To hear Becky Sauerbrunn reference the "twilight" of her career is a bit unsettling. It's abundantly clear from watching the 32-year-old defender on the field that she's still at her peak.

But Sauerbrunn is thinking about a legacy as the U.S. national team readies for World Cup qualifying this fall. If the defending champions make the field for women's soccer's premier event in France next year, it will be her third World Cup.

For Sauerbrunn, that legacy means using her voice to effect change. It includes her team's public push for equitable pay — which culminated with a new contract last April with U.S. Soccer.

And more recently it includes her effort to send a team of underprivileged girls to the Street Child World Cup in Moscow this summer.

"I've been given a platform and I want to do good with it. I've been playing sort of in the twilight of my career and I'd really like to leave the game better than when I found it," she said.

Sauerbrunn spent the beginning of the year recovering from a foot injury. She made her first appearances of the season in a two-game series against Mexico, coming in as a sub in the opening game, a 4-1 U.S. victory, then starting the second, a 6-2 win on Sunday.

"The stress reaction I had in my foot is better. I've been getting MRIs and it's healing, which is great," she said. "I really feel like I'm coming back healthy and now it's about getting back into soccer form."

A center back, Sauerbrunn helped anchor the stellar backline that was key to the team's title run at the 2015 World Cup in Canada. The difference this time around is that the United States won't have goalkeeper Hope Solo, who set records during her lengthy career but left the team on bad terms following the 2016 Olympics in Rio.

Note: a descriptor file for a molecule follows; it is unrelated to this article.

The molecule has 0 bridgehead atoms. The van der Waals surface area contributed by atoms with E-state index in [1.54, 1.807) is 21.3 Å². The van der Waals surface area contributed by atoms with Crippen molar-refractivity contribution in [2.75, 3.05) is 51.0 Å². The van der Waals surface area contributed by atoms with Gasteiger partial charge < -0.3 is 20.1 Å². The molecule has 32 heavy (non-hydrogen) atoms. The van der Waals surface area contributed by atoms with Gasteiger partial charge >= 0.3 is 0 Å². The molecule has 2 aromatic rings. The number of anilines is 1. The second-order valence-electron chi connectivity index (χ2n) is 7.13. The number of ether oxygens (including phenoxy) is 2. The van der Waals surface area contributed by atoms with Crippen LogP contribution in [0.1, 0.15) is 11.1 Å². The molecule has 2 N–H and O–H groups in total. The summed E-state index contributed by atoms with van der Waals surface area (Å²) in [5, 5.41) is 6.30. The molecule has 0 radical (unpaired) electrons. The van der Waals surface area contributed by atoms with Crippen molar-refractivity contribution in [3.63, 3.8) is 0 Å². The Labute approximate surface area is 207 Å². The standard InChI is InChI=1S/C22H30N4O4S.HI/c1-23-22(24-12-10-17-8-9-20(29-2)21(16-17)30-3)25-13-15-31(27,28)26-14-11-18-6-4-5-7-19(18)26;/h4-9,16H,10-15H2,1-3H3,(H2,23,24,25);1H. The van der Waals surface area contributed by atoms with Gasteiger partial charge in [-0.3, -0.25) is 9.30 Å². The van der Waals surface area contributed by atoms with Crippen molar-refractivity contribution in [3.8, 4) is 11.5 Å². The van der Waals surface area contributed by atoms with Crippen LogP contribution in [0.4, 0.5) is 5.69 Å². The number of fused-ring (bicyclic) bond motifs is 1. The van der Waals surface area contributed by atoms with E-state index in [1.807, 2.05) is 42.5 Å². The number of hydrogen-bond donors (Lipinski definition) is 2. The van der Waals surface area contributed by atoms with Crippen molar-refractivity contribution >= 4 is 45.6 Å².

The search for the team's new goalkeeper continues, with Jane Campbell of the Houston Dash getting the latest starting nod in Sunday's friendly.

"We're feeling really good," Sauerbrunn said about the team's mentality. "It's unfortunate because we have quite a few injuries, so we're missing four or five of our core players (including Tobin Heath and Julie Ertz). But what's good about that is that it provides the opportunity for other players to show what they have and gain some valuable experience."

Coach Jill Ellis continues to experiment with the backline although the dependable Sauerbrunn is a lock as a starter if she's healthy. Crystal Dunn started as a fullback in Sunday's game but moved up to an attacking position and Ellis indicated she liked versatility.

"I think overall what we're looking for — these players obviously have to do the job defensively, but it's also looking at what they can bring to our attack," Ellis said.

For now Sauerbrunn is busy helping the Utah Royals open their first National Women's Soccer League season. Sauerbrunn, a three-time NWSL Defender of the Year, played for FC Kansas City since the league's inception in 2013 — but that team folded earlier this year and the players collectively went to the Royals.

The Royals will be looking for their first win of the season Saturday when they host the Chicago Red Stars.

She's also lending her voice to raising funds for the Street Child World Cup team. The event in Moscow prior to the men's World Cup this summer seeks to draw attention to the plight of homeless and orphaned children across the globe.

Sauerbrunn caused a stir recently on social media when she posted a photo of a baby soccer jersey and shorts, along with her cat. The tweet sent shockwaves through soccer fandom with speculation that she was pregnant.

"I'm like internally cringing just thinking about that. That was a prank gone awry. Do not use Twitter as a format for pranks," she said. "I was cleaning out my apartment and saw this little Nike uniform and I thought, 'Wow, it would be so funny to pull a prank.' Such a backfire. Mia Hamm texted me and said, 'Congratulations,' and I thought, 'I'm a terrible, terrible person, I just tricked Mia Hamm.' Never again."

For the record, she's not pregnant. She's got some things she'd like to accomplish on and off the field first.